There is a growing amount of single-case research literature on the benefits of tablet-mediated interventions for individuals with autism spectrum disorder (ASD). With the development of tablet-based computers, tablet-mediated interventions have been widely utilized for education and treatment purposes; however, the overall quality and evidence of this literature-base are unknown.
This article aims to present a quality review of the single-case experimental literature and aggregate results across studies involving the use of tablet-mediated interventions for individuals with ASD.
Methods and procedures
Using the Tau nonoverlap effect size measure, the authors extracted data from single-case experimental studies and calculated effect sizes differentiated by moderator variables. The moderator variables included the ages of participants, participants’ diagnoses, interventions, outcome measures, settings, and contexts.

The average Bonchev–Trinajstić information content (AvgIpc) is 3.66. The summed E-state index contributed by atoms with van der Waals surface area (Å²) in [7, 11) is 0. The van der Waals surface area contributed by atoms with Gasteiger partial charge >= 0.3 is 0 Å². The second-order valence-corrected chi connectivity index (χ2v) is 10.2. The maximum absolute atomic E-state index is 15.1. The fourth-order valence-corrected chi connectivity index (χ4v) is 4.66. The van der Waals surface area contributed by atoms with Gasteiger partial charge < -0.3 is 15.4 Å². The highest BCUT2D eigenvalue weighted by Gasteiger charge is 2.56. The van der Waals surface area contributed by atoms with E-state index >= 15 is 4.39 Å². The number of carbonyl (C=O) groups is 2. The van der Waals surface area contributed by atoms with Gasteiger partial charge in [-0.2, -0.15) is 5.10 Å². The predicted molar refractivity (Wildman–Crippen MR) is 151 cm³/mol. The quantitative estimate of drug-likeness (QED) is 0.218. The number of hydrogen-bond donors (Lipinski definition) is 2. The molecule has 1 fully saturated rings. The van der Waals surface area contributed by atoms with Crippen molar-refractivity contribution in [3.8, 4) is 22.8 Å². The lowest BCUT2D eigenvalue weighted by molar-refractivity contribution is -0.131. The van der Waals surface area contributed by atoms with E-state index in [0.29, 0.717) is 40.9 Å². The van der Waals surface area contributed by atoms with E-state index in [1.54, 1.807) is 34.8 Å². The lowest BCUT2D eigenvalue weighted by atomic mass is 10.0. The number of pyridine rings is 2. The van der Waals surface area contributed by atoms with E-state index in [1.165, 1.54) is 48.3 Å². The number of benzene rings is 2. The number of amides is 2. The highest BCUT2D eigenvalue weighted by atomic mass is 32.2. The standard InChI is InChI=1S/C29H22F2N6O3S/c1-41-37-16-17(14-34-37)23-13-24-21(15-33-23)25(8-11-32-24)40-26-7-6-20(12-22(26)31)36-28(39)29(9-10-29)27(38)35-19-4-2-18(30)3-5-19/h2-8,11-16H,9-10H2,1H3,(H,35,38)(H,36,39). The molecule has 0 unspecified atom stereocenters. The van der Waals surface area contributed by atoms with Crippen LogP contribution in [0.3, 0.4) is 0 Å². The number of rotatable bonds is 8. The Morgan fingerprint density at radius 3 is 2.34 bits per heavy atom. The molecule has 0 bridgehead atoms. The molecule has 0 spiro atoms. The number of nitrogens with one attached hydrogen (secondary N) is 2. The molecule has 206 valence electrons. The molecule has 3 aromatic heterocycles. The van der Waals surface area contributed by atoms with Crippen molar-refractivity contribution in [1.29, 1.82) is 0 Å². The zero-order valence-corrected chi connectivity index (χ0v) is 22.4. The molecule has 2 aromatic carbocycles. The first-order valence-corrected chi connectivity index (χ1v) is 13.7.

Outcomes and results
Results indicate that tablet-mediated interventions for individuals with ASD have moderate to large effect sizes across the variables evaluated. The majority of research in this review used tablets for video modeling and augmentative and alternative communication.
Conclusions and implications
To promote the usability of tablet-mediated interventions for individuals with ASD, this review indicates that more single-case experimental studies should be conducted with this population in naturalistic home, community, and employment settings.
Hong, E. R., Gong, L-y., Ninci, J., Morin, K., Davis, J. L., Kawaminami, S., . . . Noro, F. (2017). A meta-analysis of single-case research on the use of tablet-mediated interventions for persons with ASD. Research in Developmental Disabilities, 70, 198-214.